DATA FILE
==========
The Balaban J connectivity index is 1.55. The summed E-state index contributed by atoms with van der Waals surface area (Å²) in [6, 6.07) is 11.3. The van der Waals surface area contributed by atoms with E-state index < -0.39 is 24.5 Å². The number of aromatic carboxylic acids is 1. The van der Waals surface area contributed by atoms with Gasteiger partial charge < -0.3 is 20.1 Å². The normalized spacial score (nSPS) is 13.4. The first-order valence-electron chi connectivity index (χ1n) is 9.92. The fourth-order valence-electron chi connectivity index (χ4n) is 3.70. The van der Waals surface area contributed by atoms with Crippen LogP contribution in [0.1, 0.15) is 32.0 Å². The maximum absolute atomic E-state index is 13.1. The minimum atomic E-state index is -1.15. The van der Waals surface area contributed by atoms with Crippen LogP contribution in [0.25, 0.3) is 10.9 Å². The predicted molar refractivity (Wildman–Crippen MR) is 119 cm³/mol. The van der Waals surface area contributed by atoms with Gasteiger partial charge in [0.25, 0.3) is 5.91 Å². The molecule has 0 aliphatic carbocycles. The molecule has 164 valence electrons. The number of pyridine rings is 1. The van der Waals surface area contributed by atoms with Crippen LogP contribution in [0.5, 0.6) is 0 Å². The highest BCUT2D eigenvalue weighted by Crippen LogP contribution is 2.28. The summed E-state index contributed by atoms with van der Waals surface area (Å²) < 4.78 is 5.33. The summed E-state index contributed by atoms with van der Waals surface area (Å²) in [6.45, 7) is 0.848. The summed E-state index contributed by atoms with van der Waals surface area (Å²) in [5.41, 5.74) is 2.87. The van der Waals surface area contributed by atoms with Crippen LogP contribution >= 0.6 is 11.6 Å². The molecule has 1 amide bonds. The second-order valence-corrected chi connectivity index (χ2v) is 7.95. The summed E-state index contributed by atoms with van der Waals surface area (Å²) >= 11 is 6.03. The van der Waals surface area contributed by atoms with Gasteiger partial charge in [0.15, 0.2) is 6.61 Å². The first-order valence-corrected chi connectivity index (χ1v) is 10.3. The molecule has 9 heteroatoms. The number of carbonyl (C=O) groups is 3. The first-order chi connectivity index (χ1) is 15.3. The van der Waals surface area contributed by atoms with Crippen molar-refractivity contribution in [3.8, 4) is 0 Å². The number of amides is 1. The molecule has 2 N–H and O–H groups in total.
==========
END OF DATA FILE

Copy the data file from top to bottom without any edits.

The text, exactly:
The Balaban J connectivity index is 1.55. The summed E-state index contributed by atoms with van der Waals surface area (Å²) in [6, 6.07) is 11.3. The van der Waals surface area contributed by atoms with E-state index < -0.39 is 24.5 Å². The number of aromatic carboxylic acids is 1. The van der Waals surface area contributed by atoms with Gasteiger partial charge < -0.3 is 20.1 Å². The normalized spacial score (nSPS) is 13.4. The first-order valence-electron chi connectivity index (χ1n) is 9.92. The fourth-order valence-electron chi connectivity index (χ4n) is 3.70. The van der Waals surface area contributed by atoms with Crippen LogP contribution in [0.1, 0.15) is 32.0 Å². The maximum absolute atomic E-state index is 13.1. The minimum atomic E-state index is -1.15. The van der Waals surface area contributed by atoms with Crippen LogP contribution in [0.25, 0.3) is 10.9 Å². The predicted molar refractivity (Wildman–Crippen MR) is 119 cm³/mol. The van der Waals surface area contributed by atoms with Gasteiger partial charge in [0.25, 0.3) is 5.91 Å². The molecule has 0 aliphatic carbocycles. The molecule has 164 valence electrons. The number of pyridine rings is 1. The van der Waals surface area contributed by atoms with Crippen LogP contribution in [0.5, 0.6) is 0 Å². The highest BCUT2D eigenvalue weighted by Crippen LogP contribution is 2.28. The summed E-state index contributed by atoms with van der Waals surface area (Å²) < 4.78 is 5.33. The summed E-state index contributed by atoms with van der Waals surface area (Å²) in [6.45, 7) is 0.848. The summed E-state index contributed by atoms with van der Waals surface area (Å²) in [5.41, 5.74) is 2.87. The van der Waals surface area contributed by atoms with Crippen LogP contribution >= 0.6 is 11.6 Å². The molecule has 1 amide bonds. The second-order valence-corrected chi connectivity index (χ2v) is 7.95. The summed E-state index contributed by atoms with van der Waals surface area (Å²) >= 11 is 6.03. The van der Waals surface area contributed by atoms with Gasteiger partial charge in [0.15, 0.2) is 6.61 Å². The first-order valence-corrected chi connectivity index (χ1v) is 10.3. The molecule has 9 heteroatoms. The number of carbonyl (C=O) groups is 3. The first-order chi connectivity index (χ1) is 15.3. The van der Waals surface area contributed by atoms with Crippen molar-refractivity contribution in [3.8, 4) is 0 Å². The number of amides is 1. The molecule has 2 N–H and O–H groups in total.